Ohio State's Hunter Armstrong, first awarded gold, gets silver in 50m backstroke at worlds
BUDAPEST, Hungary — After some confusion, the United States’ Justin Ress was confirmed as the men’s 50 backstroke champion and the medal was handed over by Ohio State's Hunter Armstrong at the world swimming championships.
Ress’ elation at winning the race in 24.12 ended promptly when he was disqualified for being submerged at the finish. Teammate Armstrong, who finished two-hundredths of a second behind, was awarded the win, while the 17-year-old Ksawery Masiuk of Poland was bumped up to silver and Italy star Thomas Ceccon grabbed the bronze.
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But after the award ceremony officials overturned the disqualification, meaning Ress was awarded gold, Armstrong silver and Masiuk bronze.
When he was the presumed winner, Armstrong was visibly upset about the way his teammate was robbed, according to swimswam.com.
“I was really proud of Justin,” Armstrong told the website. “That was a great race. We only had .02 seconds separating us.
“I would have rather taken second and had him with me than having me get the title with the DQ. That’s not how I wanted it. I was just incredibly proud of him. He’s just an amazing athlete, a great talent, and completely raw. He’s capable of so much. To have that taken away from him, it sucks.”
Armstrong finished .02 behind Ress on the semifinals and finals. It’s the second gold medal of the week for Ress, who helped the Americans win the 4×100 free.
Coming through a lonely mixed zone with his gold medal hanging over his chest afterward, Ress still seemed to be overwhelmed by the drama of his last day at the worlds.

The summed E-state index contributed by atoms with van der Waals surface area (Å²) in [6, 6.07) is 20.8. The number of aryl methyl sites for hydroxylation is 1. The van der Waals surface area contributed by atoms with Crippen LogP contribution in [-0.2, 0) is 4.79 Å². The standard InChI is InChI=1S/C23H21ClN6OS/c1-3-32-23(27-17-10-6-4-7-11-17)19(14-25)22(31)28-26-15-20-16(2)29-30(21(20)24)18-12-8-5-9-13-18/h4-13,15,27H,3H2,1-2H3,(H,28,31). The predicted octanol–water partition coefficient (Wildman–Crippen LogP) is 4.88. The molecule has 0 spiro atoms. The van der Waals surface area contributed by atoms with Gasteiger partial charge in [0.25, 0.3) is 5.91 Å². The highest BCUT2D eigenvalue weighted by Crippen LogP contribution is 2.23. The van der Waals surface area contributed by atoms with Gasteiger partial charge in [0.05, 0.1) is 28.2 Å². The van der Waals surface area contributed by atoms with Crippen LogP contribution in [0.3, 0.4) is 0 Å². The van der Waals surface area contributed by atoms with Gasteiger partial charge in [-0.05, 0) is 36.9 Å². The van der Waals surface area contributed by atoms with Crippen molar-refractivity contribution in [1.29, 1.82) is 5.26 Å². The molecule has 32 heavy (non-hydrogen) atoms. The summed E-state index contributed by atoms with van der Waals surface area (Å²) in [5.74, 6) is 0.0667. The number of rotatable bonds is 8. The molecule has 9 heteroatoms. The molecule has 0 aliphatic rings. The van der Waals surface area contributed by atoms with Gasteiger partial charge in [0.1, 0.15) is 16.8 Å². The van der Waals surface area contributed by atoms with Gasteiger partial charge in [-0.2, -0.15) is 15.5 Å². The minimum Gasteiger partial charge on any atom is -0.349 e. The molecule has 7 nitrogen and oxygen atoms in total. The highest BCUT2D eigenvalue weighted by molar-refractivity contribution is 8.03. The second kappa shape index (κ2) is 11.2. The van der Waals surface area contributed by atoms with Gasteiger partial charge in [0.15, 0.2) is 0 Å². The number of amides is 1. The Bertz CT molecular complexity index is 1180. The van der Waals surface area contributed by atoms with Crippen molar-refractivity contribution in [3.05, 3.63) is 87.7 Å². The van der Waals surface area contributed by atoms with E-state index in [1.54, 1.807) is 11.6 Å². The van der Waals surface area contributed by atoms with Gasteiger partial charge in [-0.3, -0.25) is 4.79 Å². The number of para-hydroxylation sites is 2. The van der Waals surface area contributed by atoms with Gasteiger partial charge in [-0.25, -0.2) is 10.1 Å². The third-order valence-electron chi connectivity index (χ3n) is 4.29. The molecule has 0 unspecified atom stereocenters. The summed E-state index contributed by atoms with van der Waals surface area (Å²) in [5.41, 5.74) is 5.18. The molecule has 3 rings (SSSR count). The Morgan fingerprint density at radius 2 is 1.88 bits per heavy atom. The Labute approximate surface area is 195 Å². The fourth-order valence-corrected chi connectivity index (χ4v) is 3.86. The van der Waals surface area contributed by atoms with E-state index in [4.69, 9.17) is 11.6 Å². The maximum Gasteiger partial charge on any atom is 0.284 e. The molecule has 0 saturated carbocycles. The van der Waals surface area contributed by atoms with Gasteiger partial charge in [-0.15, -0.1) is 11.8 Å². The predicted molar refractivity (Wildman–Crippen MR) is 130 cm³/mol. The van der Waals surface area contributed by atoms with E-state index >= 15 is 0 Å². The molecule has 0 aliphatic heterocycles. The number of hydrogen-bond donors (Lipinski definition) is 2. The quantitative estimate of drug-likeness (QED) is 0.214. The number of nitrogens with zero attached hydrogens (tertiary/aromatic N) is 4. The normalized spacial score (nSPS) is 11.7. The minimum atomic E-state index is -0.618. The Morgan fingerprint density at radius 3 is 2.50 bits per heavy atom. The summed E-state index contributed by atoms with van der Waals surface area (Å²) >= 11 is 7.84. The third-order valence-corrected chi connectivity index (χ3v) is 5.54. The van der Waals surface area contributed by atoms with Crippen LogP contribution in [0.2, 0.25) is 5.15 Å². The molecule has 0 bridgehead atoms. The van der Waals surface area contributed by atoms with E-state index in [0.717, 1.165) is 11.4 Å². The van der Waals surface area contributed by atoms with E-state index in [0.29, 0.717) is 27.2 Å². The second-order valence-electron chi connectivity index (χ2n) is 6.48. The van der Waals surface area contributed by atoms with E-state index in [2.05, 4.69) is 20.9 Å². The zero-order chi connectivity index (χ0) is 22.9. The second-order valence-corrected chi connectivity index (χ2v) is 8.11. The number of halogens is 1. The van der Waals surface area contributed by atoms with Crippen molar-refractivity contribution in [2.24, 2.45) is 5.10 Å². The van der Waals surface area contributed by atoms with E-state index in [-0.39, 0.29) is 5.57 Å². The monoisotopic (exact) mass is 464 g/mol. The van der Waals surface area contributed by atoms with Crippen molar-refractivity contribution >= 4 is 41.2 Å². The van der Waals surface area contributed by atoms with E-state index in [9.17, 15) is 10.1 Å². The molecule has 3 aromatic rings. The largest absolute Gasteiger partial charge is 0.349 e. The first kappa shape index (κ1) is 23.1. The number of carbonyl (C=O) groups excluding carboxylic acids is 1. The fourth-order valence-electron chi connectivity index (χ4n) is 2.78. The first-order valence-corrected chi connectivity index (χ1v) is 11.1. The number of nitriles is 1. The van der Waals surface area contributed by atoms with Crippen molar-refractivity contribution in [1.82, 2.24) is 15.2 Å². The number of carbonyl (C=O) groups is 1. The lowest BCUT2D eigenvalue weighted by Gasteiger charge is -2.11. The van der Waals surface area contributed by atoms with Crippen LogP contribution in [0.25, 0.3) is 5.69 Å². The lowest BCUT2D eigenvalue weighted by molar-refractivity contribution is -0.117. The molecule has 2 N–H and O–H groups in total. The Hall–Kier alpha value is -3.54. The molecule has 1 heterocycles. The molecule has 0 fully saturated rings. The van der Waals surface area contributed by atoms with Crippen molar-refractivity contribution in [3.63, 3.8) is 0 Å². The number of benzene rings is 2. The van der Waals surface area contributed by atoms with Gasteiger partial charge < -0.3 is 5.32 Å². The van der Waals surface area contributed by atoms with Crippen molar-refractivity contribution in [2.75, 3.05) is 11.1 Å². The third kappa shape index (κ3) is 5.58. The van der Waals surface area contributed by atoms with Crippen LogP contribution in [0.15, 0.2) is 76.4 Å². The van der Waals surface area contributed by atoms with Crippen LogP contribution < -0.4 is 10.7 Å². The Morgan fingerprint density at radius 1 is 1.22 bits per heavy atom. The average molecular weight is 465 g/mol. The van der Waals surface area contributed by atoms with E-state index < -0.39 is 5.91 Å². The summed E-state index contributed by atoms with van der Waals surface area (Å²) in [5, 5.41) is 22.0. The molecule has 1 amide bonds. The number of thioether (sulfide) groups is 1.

“It was shock the whole time,” Ress said of his initial reaction to being disqualified. “Twenty minutes I was just in the chair in the team room, just paralyzed, shocked I got DQ’ed. And then, obviously the overturns rarely happen, so I pretty much lost all hope.”
U.S. team manager Lindsay Mintenko hadn’t lost hope, however, and she pushed officials to review their decision. The officials showed her frame-by-frame footage of Ress’ finish to back up their case.
“There’s no reason for officials if you’re going to look at a frame-by-frame review of the DQ. That finish was definitely my best finish of the meet,” Ress said.
Eventually, it seems, the officials agreed.
“When they told me it got overturned, it was 20 more minutes of shock that it had been overturned,” Ress said. “But then, you know, on top of that, there’s just all this sadness, anger and, I think that’s probably the worst possible way a race could go.”
Ress said if he had finished eighth he would have been “bummed” that he didn’t get a medal or perform as well as he could have.
“But I’ve learned that it’s not about the results, it’s about the journey. But when it goes down like that, you know, winning, you think you’ve won for a couple of minutes, and then see the DQ, it’s just devastating,” Ress said.
The confusion put his whole offseason “into a nice little bow tie.” Last December, Ress mulled retiring from swimming before he moved from North Carolina to California.
“I knew if I wanted to keep swimming, I had to make a move,” he said.
That move evidently paid off with his first individual world title, eventually.
“I think a FINA official told me this is the first time it ever happened,” Ress said, referring to the event’s slogan. “They have the words ‘make history’ everywhere. So I guess I made history.”